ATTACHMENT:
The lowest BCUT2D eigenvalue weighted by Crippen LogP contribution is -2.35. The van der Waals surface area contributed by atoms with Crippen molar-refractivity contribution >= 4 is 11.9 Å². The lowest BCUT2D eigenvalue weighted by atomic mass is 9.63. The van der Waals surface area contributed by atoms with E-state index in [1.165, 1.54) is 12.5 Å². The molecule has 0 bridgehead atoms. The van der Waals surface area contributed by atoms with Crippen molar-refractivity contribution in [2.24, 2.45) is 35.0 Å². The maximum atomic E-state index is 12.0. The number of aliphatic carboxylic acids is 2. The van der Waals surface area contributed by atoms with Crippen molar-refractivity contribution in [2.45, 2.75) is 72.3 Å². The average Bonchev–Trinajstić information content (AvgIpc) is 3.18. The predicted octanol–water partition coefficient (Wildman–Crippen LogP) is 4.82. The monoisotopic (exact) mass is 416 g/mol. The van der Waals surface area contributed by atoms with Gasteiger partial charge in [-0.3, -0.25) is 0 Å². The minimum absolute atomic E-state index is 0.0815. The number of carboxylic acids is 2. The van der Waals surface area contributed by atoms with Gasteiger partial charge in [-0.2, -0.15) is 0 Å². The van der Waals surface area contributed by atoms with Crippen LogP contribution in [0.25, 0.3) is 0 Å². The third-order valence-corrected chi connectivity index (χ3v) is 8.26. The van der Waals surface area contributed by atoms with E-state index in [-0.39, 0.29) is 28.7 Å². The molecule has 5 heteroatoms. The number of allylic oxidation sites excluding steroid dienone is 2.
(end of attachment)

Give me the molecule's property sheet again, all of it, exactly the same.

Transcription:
The lowest BCUT2D eigenvalue weighted by Crippen LogP contribution is -2.35. The van der Waals surface area contributed by atoms with Crippen molar-refractivity contribution >= 4 is 11.9 Å². The lowest BCUT2D eigenvalue weighted by atomic mass is 9.63. The van der Waals surface area contributed by atoms with E-state index in [1.165, 1.54) is 12.5 Å². The molecule has 0 bridgehead atoms. The van der Waals surface area contributed by atoms with Crippen molar-refractivity contribution in [2.24, 2.45) is 35.0 Å². The maximum atomic E-state index is 12.0. The number of aliphatic carboxylic acids is 2. The van der Waals surface area contributed by atoms with Crippen molar-refractivity contribution in [2.45, 2.75) is 72.3 Å². The average Bonchev–Trinajstić information content (AvgIpc) is 3.18. The predicted octanol–water partition coefficient (Wildman–Crippen LogP) is 4.82. The monoisotopic (exact) mass is 416 g/mol. The van der Waals surface area contributed by atoms with Gasteiger partial charge in [-0.3, -0.25) is 0 Å². The minimum absolute atomic E-state index is 0.0815. The number of carboxylic acids is 2. The van der Waals surface area contributed by atoms with Gasteiger partial charge in [-0.2, -0.15) is 0 Å². The van der Waals surface area contributed by atoms with Crippen LogP contribution in [0.25, 0.3) is 0 Å². The third-order valence-corrected chi connectivity index (χ3v) is 8.26. The van der Waals surface area contributed by atoms with E-state index in [-0.39, 0.29) is 28.7 Å². The molecule has 5 heteroatoms. The number of allylic oxidation sites excluding steroid dienone is 2.